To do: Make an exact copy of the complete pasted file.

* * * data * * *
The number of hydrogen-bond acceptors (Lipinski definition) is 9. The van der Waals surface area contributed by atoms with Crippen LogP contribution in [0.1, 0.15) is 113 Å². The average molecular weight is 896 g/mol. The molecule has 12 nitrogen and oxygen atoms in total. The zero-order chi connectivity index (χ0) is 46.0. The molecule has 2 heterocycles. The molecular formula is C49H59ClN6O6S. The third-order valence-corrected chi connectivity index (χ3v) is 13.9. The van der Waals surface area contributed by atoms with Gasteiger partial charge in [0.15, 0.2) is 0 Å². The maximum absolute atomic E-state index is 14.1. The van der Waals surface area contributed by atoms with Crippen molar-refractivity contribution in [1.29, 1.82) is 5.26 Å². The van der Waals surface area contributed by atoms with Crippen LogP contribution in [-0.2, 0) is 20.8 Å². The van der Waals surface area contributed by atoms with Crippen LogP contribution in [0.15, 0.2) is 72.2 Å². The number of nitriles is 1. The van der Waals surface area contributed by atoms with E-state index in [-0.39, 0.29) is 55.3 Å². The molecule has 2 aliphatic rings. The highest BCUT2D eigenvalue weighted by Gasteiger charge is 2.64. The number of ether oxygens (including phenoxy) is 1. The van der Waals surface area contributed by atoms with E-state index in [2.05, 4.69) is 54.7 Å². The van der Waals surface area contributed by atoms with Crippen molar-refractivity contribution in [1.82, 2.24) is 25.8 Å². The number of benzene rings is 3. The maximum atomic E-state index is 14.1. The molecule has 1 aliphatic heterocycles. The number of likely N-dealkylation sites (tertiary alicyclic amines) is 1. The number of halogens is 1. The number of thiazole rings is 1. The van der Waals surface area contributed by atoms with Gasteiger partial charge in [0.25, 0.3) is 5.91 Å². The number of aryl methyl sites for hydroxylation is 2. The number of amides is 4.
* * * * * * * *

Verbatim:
The number of hydrogen-bond acceptors (Lipinski definition) is 9. The van der Waals surface area contributed by atoms with Crippen LogP contribution in [0.1, 0.15) is 113 Å². The average molecular weight is 896 g/mol. The molecule has 12 nitrogen and oxygen atoms in total. The zero-order chi connectivity index (χ0) is 46.0. The molecule has 2 heterocycles. The molecular formula is C49H59ClN6O6S. The third-order valence-corrected chi connectivity index (χ3v) is 13.9. The van der Waals surface area contributed by atoms with Gasteiger partial charge in [0.15, 0.2) is 0 Å². The maximum absolute atomic E-state index is 14.1. The van der Waals surface area contributed by atoms with Crippen molar-refractivity contribution in [1.29, 1.82) is 5.26 Å². The van der Waals surface area contributed by atoms with Crippen LogP contribution in [-0.2, 0) is 20.8 Å². The van der Waals surface area contributed by atoms with Crippen LogP contribution in [0.15, 0.2) is 72.2 Å². The number of nitriles is 1. The van der Waals surface area contributed by atoms with E-state index in [-0.39, 0.29) is 55.3 Å². The molecule has 2 aliphatic rings. The highest BCUT2D eigenvalue weighted by Gasteiger charge is 2.64. The number of ether oxygens (including phenoxy) is 1. The van der Waals surface area contributed by atoms with E-state index in [2.05, 4.69) is 54.7 Å². The van der Waals surface area contributed by atoms with Crippen molar-refractivity contribution in [1.82, 2.24) is 25.8 Å². The number of benzene rings is 3. The maximum atomic E-state index is 14.1. The molecule has 1 aliphatic heterocycles. The number of likely N-dealkylation sites (tertiary alicyclic amines) is 1. The number of halogens is 1. The number of thiazole rings is 1. The van der Waals surface area contributed by atoms with Gasteiger partial charge in [0.25, 0.3) is 5.91 Å². The number of aryl methyl sites for hydroxylation is 2. The number of amides is 4.